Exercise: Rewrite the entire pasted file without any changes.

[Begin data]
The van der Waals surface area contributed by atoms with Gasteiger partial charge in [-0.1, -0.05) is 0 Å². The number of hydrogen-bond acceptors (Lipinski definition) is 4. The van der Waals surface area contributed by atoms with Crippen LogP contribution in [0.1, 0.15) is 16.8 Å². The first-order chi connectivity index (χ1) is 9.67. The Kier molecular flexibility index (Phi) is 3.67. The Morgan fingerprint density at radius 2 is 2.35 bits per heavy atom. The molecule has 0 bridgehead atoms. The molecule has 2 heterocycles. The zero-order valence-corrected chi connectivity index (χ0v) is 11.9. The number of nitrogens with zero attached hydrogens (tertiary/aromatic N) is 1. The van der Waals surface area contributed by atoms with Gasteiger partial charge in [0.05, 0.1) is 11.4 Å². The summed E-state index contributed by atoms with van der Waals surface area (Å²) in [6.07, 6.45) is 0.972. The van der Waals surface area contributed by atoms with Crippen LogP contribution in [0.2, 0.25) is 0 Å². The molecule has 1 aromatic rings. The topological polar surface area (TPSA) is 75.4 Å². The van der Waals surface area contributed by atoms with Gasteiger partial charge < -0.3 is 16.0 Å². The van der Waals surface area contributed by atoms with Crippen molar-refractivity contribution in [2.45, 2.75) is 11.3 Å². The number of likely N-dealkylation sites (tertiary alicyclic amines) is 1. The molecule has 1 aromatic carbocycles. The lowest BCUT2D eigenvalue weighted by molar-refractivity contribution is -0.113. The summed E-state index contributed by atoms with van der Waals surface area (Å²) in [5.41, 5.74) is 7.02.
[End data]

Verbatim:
The van der Waals surface area contributed by atoms with Gasteiger partial charge in [-0.1, -0.05) is 0 Å². The number of hydrogen-bond acceptors (Lipinski definition) is 4. The van der Waals surface area contributed by atoms with Crippen LogP contribution in [0.1, 0.15) is 16.8 Å². The first-order chi connectivity index (χ1) is 9.67. The Kier molecular flexibility index (Phi) is 3.67. The Morgan fingerprint density at radius 2 is 2.35 bits per heavy atom. The molecule has 0 bridgehead atoms. The molecule has 2 heterocycles. The zero-order valence-corrected chi connectivity index (χ0v) is 11.9. The number of nitrogens with zero attached hydrogens (tertiary/aromatic N) is 1. The van der Waals surface area contributed by atoms with Gasteiger partial charge in [0.05, 0.1) is 11.4 Å². The summed E-state index contributed by atoms with van der Waals surface area (Å²) in [6.07, 6.45) is 0.972. The van der Waals surface area contributed by atoms with Crippen LogP contribution in [0.2, 0.25) is 0 Å². The molecule has 1 aromatic rings. The topological polar surface area (TPSA) is 75.4 Å². The van der Waals surface area contributed by atoms with Gasteiger partial charge < -0.3 is 16.0 Å². The van der Waals surface area contributed by atoms with Crippen molar-refractivity contribution in [2.45, 2.75) is 11.3 Å². The number of likely N-dealkylation sites (tertiary alicyclic amines) is 1. The molecule has 1 aromatic carbocycles. The lowest BCUT2D eigenvalue weighted by molar-refractivity contribution is -0.113. The summed E-state index contributed by atoms with van der Waals surface area (Å²) in [5.41, 5.74) is 7.02.